In September, Nergis Mavalvala, PhD ’97, became the first woman to serve as dean of MIT’s School of Science, succeeding Donner Professor of Mathematics Michael Sipser.

Born and raised in Pakistan, Mavalvala first got to know MIT during her undergraduate years at nearby Wellesley College. After earning her PhD at the Institute in 1997, she joined the faculty in 2002. She is the Curtis and Kathleen Marble Professor of Astrophysics and a leading member of LIGO, the Laser Interferometer Gravitational-Wave Observatory, which made headlines in 2016 by detecting ripples in the fabric of spacetime caused by black holes colliding. The project earned a Nobel Prize for Mavalvala’s mentor, Rainer Weiss ’55, PhD ’62, and Mavalvala won a MacArthur fellowship, among other awards, for her part in the research.

As associate head of the Department of Physics for the past five years, she oversaw academic programming and student well-being, and she cofounded the Physics Values Committee to guide the department on such issues as respect and inclusion. “There’s this idea at places like MIT that to be as excellent as we are in science and education, that has to come at the cost of all other aspects of being human. I reject that idea,” she told the MIT News Office when her appointment as dean was announced.

The MIT Alumni Association spoke with Mavalvala this fall as she settled into the role. 

How did your experiences as an MIT student and faculty member prepare you to be dean?

When I was a graduate student, I had my research group and my fellow squash players. Those were my two worlds; I didn’t interact with the rest of MIT much. I think a lot of graduate students experience this isolation after they finish their classes. When I joined the faculty, it was very important to me that students in my group feel connected to the whole MIT community, and as dean, I know part of the job ahead in improving the graduate student experience is creating those opportunities for connection.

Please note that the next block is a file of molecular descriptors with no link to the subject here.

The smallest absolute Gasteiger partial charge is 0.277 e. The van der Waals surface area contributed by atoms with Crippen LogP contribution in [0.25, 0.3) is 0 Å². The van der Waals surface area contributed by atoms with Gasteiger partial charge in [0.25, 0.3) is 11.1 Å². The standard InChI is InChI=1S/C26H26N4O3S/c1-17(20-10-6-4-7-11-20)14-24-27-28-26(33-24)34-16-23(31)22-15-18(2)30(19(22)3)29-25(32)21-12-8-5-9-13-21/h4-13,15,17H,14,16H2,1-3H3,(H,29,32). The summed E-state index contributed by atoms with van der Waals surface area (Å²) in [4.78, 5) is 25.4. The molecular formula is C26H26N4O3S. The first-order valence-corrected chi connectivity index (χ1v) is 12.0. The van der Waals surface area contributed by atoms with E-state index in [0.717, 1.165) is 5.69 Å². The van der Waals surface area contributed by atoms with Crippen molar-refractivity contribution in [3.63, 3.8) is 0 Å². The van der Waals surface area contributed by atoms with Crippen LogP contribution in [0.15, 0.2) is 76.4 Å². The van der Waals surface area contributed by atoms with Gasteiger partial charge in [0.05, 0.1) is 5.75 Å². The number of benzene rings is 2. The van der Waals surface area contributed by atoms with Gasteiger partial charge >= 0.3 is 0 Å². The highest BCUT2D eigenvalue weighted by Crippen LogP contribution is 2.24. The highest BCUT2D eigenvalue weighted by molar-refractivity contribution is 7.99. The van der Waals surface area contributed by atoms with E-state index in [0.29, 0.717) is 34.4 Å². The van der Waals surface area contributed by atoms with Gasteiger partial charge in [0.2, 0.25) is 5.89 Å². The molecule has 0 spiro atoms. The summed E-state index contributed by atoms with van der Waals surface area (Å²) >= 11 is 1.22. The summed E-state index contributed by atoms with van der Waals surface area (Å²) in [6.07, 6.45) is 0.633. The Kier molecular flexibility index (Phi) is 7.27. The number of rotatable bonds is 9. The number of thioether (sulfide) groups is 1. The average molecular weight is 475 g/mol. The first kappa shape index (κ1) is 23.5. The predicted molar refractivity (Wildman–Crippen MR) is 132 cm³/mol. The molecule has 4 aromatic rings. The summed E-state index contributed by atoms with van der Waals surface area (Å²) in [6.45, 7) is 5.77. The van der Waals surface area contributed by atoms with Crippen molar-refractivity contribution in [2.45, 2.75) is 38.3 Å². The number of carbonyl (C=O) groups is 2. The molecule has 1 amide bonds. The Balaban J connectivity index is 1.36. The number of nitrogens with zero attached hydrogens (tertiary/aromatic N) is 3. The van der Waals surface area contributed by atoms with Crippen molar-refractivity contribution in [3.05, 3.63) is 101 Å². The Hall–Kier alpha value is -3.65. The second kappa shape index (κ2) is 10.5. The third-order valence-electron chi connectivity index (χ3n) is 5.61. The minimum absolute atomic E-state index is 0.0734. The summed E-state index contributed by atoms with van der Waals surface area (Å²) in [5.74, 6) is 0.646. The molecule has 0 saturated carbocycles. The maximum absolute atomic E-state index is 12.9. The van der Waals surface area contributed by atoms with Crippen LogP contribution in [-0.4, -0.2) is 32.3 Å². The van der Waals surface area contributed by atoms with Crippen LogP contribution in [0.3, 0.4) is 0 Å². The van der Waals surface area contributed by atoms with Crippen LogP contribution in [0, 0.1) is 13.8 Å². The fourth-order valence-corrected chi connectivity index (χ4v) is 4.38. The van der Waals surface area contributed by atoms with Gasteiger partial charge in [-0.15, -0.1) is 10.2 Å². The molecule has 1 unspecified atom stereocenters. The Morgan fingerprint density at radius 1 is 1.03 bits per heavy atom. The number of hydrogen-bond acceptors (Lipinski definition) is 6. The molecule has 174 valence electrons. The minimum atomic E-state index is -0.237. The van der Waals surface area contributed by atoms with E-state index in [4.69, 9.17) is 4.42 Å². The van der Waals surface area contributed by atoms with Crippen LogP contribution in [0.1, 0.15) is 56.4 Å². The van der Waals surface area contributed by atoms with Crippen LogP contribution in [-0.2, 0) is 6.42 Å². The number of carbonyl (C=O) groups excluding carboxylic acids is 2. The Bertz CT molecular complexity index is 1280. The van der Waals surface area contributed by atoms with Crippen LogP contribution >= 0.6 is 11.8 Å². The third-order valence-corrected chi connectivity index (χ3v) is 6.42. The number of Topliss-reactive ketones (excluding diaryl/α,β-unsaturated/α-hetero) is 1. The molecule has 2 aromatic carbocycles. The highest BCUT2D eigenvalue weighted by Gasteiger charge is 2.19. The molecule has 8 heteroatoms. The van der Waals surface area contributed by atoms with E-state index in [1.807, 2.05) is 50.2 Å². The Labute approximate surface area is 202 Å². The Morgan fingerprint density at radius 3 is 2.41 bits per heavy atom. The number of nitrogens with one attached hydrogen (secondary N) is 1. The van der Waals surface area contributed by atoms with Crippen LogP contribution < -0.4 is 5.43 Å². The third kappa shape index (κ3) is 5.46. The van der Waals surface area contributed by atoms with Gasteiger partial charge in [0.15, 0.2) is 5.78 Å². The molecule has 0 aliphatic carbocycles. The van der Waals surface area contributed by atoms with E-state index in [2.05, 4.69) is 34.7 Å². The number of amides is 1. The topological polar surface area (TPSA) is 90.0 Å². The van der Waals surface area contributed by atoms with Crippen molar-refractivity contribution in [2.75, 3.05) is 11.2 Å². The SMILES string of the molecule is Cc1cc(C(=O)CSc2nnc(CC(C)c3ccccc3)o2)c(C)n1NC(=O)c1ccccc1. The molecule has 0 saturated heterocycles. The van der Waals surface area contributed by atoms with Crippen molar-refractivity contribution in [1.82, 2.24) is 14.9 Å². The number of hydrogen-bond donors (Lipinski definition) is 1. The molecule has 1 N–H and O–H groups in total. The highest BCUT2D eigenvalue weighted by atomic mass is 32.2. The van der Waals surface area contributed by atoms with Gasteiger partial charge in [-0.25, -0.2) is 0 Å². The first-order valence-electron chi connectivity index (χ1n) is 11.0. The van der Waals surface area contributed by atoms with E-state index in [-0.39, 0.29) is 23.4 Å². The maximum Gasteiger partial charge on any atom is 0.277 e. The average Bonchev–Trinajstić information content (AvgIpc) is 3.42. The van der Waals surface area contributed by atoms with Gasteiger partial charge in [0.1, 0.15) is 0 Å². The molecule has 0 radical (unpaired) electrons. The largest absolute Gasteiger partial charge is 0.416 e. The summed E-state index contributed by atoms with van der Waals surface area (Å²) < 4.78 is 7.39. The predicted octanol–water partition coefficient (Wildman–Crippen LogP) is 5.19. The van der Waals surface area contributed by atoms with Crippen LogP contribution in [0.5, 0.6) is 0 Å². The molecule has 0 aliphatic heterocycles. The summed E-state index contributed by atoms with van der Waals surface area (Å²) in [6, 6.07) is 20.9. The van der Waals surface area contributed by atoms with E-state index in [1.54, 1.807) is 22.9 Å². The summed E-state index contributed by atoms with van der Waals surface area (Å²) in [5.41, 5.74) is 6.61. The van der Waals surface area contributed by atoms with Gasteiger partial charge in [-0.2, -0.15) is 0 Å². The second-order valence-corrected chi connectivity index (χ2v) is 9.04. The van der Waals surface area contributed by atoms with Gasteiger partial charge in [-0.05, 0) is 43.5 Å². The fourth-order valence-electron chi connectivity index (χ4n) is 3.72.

Also, as a faculty member, I started to coexist in two different research worlds. The main focus of my career has been the detection of gravitational waves. But as I was thinking about new technologies that could help us develop more sensitive gravitational detectors, I found myself in a growing field called quantum opto­mechanics. I had to learn how to avoid jargon to get my ideas across between fields that speak quite different languages. This improved my teaching and helped prepare me for being dean.

Is there a place on campus you loved to spend time as a student?

Building 20—which, sadly, doesn’t exist anymore. It was built on the site of what is now the Stata Center during the Second World War, when MIT was involved in the invention of radar, and later it housed various programs, including our lab. It was one of these spaces where you could do anything you wanted and get away with it. We could drill holes in the wall, run wires between different wings of the building. My fondest moments as a student were in that ramshackle but storied building. 

Rumor has it that when you first heard about Rai Weiss’s plan for LIGO, you thought it was crazy. How do you think now about “crazy” science?

When Rai first told me about gravitational waves, that was not such a big leap. But when he told me about the experiment—that to detect these waves, we have to measure the motion of mirrors that are four kilometers apart with the precision of a thousandth the size of a proton—I thought he was insane. [Laughs.] That was the real leap of faith: trying to pull it off technologically. I have to say, over the years, that has been one of the most rewarding things. The gravitational wave detections came 25 years into my working on them, but along the way, there were all these new technologies. Initially, we didn’t know how to measure the angles of mirrors. Now we do. We didn’t know how to make a laser that was quiet enough to make this measurement. Then we did it. Those milestones kept us going.